The Power of How: A journal about The Alexander Technique and Movement



We brace our head and arms against each other in almost every gesture we make, like brushing our teeth, striking the keys on our computer, tying our shoes. If you don’t believe me, try doing one of those things now and see what you find out.

Because our neck and shoulders are basically all of the territory between head and arms, that’s where the bracing is happening, and that’s where we get tight. Even if we have some idea of the anatomy involved, when we do pay “attention” to it, it just tends to make the tension worse. It’s a horrible cycle really. It should be called At-tension!!!!

Mobilignment™ refreshes your innate ability to pay attention to yourself with ease. It’s based on my work as a teacher of the Alexander Technique, and influenced by my many years ofexperience as a dancer, choreographer, and teacher.

It’s amazing to me that many people go through 75% of their day not really paying attention to themselves at all – because they can! Our movement system carries us down the street and around the corner, up and down stairs, preventing us from running into to each other or getting run over by a car, horse, or bus, even if we are looking at our cell phone the whole time.

If this is you…please don’t jump to a negative judgement of yourself too quickly. It’s actually good news! If your movement system can take such good care of you even when you aren’t paying “at-tension,” surely there must be greater heights it can carry you to.

Mobilignment™ is a system for investigating movement that makes the best use of this intelligence. It uses spatial attention (where we are in space as a whole, and where one part of us is in relation to another) – and kinesthesia – the sense of movement internally and in space.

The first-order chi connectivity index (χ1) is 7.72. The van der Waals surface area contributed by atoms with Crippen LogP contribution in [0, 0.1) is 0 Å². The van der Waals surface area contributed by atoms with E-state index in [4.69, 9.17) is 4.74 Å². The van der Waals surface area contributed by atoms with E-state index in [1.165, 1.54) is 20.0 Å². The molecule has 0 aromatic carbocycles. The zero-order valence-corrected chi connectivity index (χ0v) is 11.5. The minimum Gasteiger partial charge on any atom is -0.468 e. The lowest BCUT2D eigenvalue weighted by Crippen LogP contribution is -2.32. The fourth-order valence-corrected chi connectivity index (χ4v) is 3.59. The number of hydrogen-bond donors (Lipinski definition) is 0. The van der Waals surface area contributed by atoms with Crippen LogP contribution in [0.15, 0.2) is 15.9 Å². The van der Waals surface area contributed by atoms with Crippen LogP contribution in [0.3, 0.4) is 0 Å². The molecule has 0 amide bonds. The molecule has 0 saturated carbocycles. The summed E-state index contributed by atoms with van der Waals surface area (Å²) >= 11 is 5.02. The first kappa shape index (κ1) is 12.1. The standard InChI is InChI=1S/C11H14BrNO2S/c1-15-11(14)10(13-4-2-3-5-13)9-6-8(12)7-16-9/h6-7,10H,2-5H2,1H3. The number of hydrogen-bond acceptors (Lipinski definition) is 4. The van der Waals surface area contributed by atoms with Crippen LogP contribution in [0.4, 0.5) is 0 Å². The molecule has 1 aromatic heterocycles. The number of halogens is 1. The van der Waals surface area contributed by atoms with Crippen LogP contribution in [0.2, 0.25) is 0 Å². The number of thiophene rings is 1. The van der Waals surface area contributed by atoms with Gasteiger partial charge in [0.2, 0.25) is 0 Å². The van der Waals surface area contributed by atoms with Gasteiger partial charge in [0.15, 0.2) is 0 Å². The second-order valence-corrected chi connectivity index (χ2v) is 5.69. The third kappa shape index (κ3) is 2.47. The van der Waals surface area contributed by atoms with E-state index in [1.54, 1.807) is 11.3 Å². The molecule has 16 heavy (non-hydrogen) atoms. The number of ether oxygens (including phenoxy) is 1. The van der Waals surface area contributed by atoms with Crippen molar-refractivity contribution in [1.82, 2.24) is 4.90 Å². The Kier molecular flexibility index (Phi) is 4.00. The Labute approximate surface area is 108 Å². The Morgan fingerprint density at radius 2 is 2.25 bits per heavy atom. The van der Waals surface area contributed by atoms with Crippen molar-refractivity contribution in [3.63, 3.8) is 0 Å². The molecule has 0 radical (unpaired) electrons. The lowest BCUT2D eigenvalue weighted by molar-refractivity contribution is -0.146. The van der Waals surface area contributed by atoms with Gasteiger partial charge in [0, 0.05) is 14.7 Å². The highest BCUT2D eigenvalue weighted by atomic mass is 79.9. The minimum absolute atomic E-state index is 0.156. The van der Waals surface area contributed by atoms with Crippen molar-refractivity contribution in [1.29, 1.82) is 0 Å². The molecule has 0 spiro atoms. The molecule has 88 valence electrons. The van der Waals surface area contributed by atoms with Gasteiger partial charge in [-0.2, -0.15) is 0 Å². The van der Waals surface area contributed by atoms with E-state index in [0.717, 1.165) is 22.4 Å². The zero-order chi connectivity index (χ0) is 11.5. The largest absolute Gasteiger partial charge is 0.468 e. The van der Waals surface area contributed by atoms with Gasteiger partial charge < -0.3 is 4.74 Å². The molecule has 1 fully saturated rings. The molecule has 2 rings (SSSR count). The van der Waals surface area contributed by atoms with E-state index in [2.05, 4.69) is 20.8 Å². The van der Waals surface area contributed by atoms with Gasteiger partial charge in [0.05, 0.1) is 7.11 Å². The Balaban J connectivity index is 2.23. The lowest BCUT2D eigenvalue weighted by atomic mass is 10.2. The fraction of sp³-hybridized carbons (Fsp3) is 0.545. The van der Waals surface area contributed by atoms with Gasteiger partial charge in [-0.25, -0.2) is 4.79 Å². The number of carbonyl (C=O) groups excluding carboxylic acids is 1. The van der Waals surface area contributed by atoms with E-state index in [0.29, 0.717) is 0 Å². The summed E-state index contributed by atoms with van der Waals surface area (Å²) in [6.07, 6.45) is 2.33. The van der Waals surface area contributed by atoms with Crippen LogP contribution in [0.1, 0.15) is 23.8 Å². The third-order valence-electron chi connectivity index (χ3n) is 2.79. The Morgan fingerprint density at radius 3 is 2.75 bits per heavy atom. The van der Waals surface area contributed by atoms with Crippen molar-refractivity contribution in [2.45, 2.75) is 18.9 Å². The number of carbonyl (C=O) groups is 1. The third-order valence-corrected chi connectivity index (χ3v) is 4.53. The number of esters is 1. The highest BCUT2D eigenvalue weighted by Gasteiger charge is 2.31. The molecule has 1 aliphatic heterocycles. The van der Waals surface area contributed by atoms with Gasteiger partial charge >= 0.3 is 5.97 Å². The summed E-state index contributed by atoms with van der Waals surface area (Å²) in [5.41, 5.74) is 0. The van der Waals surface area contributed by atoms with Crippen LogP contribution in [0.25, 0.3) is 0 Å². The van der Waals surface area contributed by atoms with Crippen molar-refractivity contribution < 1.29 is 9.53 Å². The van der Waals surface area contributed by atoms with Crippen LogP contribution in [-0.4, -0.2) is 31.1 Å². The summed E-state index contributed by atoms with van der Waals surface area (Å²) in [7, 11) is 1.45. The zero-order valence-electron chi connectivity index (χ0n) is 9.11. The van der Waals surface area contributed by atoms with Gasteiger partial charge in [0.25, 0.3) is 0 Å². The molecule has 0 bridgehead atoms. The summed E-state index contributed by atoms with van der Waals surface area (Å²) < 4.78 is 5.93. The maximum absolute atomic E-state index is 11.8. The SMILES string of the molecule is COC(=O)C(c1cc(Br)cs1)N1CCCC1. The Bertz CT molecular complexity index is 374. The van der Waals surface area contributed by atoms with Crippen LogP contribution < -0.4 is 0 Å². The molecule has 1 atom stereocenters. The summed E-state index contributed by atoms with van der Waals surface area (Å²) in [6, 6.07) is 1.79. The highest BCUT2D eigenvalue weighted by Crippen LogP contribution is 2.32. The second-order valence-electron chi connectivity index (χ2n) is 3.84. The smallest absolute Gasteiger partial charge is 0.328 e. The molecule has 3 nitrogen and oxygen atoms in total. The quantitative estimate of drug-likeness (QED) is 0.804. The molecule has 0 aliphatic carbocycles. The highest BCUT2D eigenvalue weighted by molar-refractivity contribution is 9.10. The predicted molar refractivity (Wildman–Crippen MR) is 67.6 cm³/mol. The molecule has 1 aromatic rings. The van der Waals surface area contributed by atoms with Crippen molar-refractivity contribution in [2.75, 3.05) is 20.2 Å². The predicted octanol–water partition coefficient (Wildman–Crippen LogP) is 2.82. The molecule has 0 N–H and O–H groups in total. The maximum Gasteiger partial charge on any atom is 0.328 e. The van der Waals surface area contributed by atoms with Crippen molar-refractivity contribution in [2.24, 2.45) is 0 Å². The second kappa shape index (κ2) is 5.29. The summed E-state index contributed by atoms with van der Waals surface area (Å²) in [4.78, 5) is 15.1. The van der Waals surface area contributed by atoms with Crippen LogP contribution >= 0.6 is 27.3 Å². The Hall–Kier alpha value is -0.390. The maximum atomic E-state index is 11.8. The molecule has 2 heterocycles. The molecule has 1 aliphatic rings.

In my view, our neck and shoulders include all the territory between:
1) our head
2) our arms.

How can you make a change in the bracing between them?

It’s much easier for me to show you than to write about it. Watch the 7 minute video above to free the relationship between Mobilignment™ points for your skull and your lower arm. It feels so good, and your neck and shoulders will have no choice but to come along for the ride.

This is one example of the kind of investigations we make in Mobilignment classes. I believe that through returning to an open minded investigation of movement – larger, more basic movements like walking, running, rolling, and just moving for the pleasure of it – your movement system will return to sanity in all the small things of life, the more refined movements like those done in a yoga class, in your kitchen, at your desk.

If you are hungry for more, you can

1) Attend the worldwide class online or the live class in NYC. Classes are once a month, online the last Sunday of every month 11 – 12:30 EST; or live in NYC on the first Saturday of every month from 3 – 5 pm, and you can register here on the workshops page for the next class.

2) Go here to view more videos on Mobilignment™.

3) Try a private lesson.


February 4th, 2019 • No Comments




I’m feeling humbled today. I was going to write an article about my dermatome mapping process for publication in the American Society for the Alexander Technique Journal.

I’m going to miss my deadline. It’s too important to rush. Though I know the practice really works, that people gain ease and more coordination, I don’t know enough about why yet.

I do know that our body schema – our self image – is profoundly affected by both movement and touch. What I don’t know is how well the dermatome mapping process really reflects the actual structure of our CNS, or why learning this approximate map (because there is no one “accurate” dermatome map) through touch is effective in improving coordination.

I learned something on a non-cognitive level this weekend from all of my somatic colleagues, though. Something about not rushing, not pushing.